Love for knowledge and perseverance are necessary for scientific success, but not always enough. A scientist should also be full of imagination, excitement, and patience. A rich imagination is like the trunk of the tree of life, its roots allowing it to grow towards the infinite ocean of wisdom. It is the invisible capital of a scholar when applied at the right time and place.
For this tree, the seed is intelligence, water is determination, air is patience, and effort is excitement. One thing to consider is that imagination and fantasy are not the same concept. Whereas imagination is the seed of realistic, logical plans and projects designed in accordance with long term goals regarding life and the future, fantasy involves short term projections out of proportion with reality, emotion, and rational thought. In this sense, there is no imagination that does not sprout its roots towards the goal and does not disperse the seeds of excitement to the human soul. This is because imagination is like a pile of emotions that sustain us in the years ahead. It is the energy that powers the heart, the mystery juice which injects excitement into our minds, a framework of desires that bind us to life. It helps us to believe that one man's expectations for life are as good as his dreams; his earnings will match his excitement. Imagination and the resulting "excitement" is a great blessing that brings out treasures, love, and skills hidden inside us. Above all, imagination can help us to achieve success in all of our endeavors. This is true of science, too.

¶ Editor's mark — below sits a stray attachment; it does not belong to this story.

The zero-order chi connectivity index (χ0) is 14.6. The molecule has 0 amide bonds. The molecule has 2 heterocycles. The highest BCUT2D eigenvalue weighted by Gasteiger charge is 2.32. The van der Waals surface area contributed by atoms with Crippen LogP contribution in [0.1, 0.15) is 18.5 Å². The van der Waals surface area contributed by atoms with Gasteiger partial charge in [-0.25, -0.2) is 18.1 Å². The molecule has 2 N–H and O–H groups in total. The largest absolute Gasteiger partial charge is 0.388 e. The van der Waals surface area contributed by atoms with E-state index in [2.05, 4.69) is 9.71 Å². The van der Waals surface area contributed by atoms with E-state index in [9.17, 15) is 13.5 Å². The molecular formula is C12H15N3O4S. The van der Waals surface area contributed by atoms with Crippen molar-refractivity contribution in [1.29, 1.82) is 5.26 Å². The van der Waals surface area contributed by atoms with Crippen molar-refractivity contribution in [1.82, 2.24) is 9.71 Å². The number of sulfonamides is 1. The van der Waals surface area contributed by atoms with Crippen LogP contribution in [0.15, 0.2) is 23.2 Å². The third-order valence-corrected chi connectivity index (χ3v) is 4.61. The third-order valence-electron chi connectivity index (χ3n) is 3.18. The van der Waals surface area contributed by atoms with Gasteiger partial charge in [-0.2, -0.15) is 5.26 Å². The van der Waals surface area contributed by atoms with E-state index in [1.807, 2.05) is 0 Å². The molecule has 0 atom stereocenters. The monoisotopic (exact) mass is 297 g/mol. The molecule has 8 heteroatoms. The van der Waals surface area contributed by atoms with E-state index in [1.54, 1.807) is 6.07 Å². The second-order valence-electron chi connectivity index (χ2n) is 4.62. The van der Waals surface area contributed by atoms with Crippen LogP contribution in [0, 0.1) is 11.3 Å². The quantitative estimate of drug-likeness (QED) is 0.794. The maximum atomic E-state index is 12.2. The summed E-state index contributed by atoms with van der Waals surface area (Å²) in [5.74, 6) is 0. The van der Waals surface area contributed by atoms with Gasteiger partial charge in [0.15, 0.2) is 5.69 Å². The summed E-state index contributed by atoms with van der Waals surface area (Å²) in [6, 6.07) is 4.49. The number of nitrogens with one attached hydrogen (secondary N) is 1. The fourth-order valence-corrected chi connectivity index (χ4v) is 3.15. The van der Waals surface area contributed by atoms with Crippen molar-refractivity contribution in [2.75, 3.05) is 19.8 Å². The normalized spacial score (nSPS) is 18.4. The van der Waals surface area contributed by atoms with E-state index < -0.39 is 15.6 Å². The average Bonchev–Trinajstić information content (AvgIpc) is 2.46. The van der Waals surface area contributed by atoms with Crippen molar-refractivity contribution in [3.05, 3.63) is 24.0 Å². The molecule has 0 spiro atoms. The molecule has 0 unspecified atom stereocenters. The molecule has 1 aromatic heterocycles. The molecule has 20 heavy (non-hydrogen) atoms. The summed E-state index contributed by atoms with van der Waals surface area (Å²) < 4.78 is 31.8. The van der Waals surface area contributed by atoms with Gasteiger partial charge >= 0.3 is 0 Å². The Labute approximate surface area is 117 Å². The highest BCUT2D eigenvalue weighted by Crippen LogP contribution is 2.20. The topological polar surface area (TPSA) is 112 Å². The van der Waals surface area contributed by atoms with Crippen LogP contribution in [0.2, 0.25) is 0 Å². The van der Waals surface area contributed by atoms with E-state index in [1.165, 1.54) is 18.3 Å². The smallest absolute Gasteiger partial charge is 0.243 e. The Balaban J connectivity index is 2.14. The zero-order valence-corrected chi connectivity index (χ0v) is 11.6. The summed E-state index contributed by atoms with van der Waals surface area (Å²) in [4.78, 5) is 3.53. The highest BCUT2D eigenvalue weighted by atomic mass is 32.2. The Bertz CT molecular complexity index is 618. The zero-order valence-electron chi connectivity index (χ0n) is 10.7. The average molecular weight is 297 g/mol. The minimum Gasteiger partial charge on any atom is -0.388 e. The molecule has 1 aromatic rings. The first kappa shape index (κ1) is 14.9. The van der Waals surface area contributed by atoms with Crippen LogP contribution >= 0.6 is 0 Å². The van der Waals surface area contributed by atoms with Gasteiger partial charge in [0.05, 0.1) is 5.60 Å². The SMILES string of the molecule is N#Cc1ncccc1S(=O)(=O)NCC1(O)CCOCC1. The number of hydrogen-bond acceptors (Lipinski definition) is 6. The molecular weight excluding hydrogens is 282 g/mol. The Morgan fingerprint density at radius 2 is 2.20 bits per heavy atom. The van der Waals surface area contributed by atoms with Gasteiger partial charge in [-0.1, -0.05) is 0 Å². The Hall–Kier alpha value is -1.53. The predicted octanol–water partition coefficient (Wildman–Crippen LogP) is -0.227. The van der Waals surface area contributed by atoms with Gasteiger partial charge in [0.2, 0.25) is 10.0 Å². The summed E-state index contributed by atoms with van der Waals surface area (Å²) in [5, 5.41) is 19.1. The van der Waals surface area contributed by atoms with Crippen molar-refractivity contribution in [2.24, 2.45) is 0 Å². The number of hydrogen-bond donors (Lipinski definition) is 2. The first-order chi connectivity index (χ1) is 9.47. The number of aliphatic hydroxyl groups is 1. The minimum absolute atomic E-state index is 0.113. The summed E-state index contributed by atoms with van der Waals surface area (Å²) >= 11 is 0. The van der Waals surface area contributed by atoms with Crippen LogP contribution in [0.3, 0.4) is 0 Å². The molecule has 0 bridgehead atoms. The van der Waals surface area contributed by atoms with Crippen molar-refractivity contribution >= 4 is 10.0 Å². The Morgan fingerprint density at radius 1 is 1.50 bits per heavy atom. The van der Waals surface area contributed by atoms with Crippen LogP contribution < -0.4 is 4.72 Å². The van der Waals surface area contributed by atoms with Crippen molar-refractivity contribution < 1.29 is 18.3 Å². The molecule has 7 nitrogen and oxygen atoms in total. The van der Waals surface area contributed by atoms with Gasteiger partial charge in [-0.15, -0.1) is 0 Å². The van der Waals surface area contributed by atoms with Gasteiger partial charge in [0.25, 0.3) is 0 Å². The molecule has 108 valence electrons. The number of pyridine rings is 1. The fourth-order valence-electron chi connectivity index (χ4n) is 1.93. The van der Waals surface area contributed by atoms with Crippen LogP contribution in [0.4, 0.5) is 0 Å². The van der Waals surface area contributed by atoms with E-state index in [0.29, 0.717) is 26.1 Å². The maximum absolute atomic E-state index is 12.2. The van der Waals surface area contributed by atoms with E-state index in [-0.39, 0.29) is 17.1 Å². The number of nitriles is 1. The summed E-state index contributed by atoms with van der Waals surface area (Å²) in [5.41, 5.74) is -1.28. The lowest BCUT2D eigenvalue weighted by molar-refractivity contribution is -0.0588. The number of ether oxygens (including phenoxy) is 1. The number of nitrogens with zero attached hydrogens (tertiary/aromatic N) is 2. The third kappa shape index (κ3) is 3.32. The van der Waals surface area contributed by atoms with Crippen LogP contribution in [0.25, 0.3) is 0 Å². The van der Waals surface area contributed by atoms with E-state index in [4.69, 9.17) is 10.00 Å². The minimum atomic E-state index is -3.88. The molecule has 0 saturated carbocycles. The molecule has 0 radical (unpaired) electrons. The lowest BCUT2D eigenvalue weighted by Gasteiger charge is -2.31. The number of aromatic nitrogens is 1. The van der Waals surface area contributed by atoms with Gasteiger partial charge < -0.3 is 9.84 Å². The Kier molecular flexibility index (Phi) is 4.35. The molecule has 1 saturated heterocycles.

Defining scientific success can be tricky. It requires effort, hard work, and observation to achieve scientific success. But most importantly, it requires intelligence which is a blessing. Just like a licensed driver controlling a car, the brain's performance improves with the skill of its driver. To maximize the brain's potential, it is very important to integrate the heart and conscience with the use of intelligence.
Can we explain the reality that there is only a limited number of scientists because they were born as such or inherited this quality genetically? The reality is thousands of babies are born with brain capacities similar to that of scientists' in terms of anatomy, histology, physiology, and biochemistry. Even though human intelligence is partly determined by inheritance, there are other factors. If the case was as simple as inheritance, would Einstein say, "I do not have any special skill, but I am passionately curious"? When Thomas Edison said, "1% of genius is inspiration and 99% is sweat," he captured perfectly that one needs more than just intelligence to achieve success - one also needs to maximize that intelligence through hard work.
Scholar Bediuzzaman Said Nursi summarized the stages of knowledge development of the human mind in seven steps. "One first imagines something (tahayyul), then conceives of it, and clothes it in a form (tasawwur). Afterwards, one reasons and reflects on this thing (taaqqul), then confirms it (tasdiq), and then has full conviction of it (iz'an). Then they fully support it (iltizam); then they become committed or devoted to it (itiqad)" (The Words, Gleams of Truth).
Each of these stages is subject to different rulings. They form the ladder to higher meanings. Thus, if a person is unaware of the step occupied, he/she ends up remaining in the lower stages and acts according to the necessities of that particular level.
Therefore if we do not want to leave our scientific approach at the dimension of "sophistry," which starts with imagination (tahayyul), we have to continue our intellectual and ideological journey all the way to the end. Imagination, which is often overlooked, bears the seed of intelligence, which is a blessing offered from the infinite ocean of God's wisdom. Imagination is the unprinted photo of our intellectual aptitudes. How do you like to print and uncover your dreams?